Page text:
Helton doesn’t scare anybody in the conference and, in the end, simply kept the Trojans even with preseason expectations (with more losses than expected). One could argue a clean break with the past is needed in Los Angeles, but that’s not exactly what USC ended up with.


Out: Mike London

In: Bronco Mendenhall

Grade: A

The skinny: The Cavaliers win for the most out-of-left-field hire of the year by plucking Mendenhall from BYU. The fit is different and interesting, but Mendenhall has done well in a difficult job for nearly a decade. He will fit in well with the school’s climate, and the on-field product should pick up from an X’s and O’s standpoint. Assembling a staff may be a bit of a challenge, but it’s hard not to like what Virginia did.

Virginia Tech

Out: Frank Beamer

In: Justin Fuente

Grade: A+

The skinny: This, folks, is how you do a coaching search. AD Whit Babcock didn’t have to make the difficult choice regarding Frank Beamer’s future because the legendary coach knew when to make it. That made things easy in creating the opening, but Babcock absolutely nailed things every step of the way in first identifying the perfect candidate and then sealing the deal with Fuente.

Just as importantly, his swift moves allowed Fuente to retain renowned defensive coordinator Bud Foster. Yes, it’s pretty easy to figure out who won the coaching search silly season.

Still open

Bowling Green

Out: Dino Babers

The skinny: Most of Babers’ assistants from Bowling Green will be going with him to Syracuse, and it doesn’t seem like anybody from his former staff will get elevated into his old job. This is an attractive opening because the team is fresh off a league title and has developed a reputation for sending head coaches on to better jobs. Expect some of the search to play out this week with a coordinator likely filling Babers’ shoes.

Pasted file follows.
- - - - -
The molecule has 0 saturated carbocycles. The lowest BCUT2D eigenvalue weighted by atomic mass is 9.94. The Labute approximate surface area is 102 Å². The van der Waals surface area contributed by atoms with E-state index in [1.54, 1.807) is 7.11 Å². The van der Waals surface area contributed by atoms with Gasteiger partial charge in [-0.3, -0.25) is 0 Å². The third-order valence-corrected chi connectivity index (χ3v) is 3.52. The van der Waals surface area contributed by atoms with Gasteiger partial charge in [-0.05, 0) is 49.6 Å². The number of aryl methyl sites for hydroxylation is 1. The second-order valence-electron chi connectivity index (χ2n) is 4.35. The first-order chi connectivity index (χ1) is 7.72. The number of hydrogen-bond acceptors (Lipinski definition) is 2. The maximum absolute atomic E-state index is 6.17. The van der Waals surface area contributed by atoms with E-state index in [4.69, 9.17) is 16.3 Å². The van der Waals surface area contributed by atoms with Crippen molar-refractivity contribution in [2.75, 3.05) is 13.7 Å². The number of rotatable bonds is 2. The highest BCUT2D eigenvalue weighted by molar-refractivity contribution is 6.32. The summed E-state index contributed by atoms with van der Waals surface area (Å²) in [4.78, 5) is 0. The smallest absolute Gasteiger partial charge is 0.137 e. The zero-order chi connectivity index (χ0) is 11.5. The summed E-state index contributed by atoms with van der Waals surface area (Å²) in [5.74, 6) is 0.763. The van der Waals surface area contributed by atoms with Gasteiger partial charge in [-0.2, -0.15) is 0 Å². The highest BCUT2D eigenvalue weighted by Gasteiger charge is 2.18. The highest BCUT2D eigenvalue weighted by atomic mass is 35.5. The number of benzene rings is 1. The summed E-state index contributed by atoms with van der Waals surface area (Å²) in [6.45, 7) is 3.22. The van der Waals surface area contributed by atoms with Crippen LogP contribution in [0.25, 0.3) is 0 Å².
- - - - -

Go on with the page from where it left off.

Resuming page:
Colin E. Braley/Associated Press


Out: Bronco Mendenhall

The skinny: The Cougars are in a tough spot, not only because of the unexpected loss of Mendenhall, but also because they’re a little hamstrung in terms of candidates. Coaches must be LDS members in good standing with the church first and foremost, which limits the pool of those under consideration considerably. Add in a salary that will be smaller than some think and the difficulty of navigating football independence, and it will take a unique person to make it all work.

The first calls should be godfather-type offers to Kyle Whittingham (an alum who wouldn’t have to move) and then Ken Niumatalolo. If they say no, interviews will likely happen with Oregon State defensive coordinator Kalani Sitake, Stanford defensive coordinator Lance Anderson and maybe Seattle Seahawks offensive coordinator Darrell Bevell. Keep an eye out for Robert Anae, who is already on staff and could very well be tabbed for the job.

East Carolina

Out: Ruffin McNeill

The skinny: This may be the most puzzling opening of the year, as McNeill’s 5-7 team had a ton of injuries this season (and nearly beat Florida) and is coming off an 18-8 record the past two years. It sounds like the Pirates could emulate a number of their peers in the AAC and go with a coach whose background is on offense. This could be a case where the school should be careful what it wishes for after canning somebody like McNeill.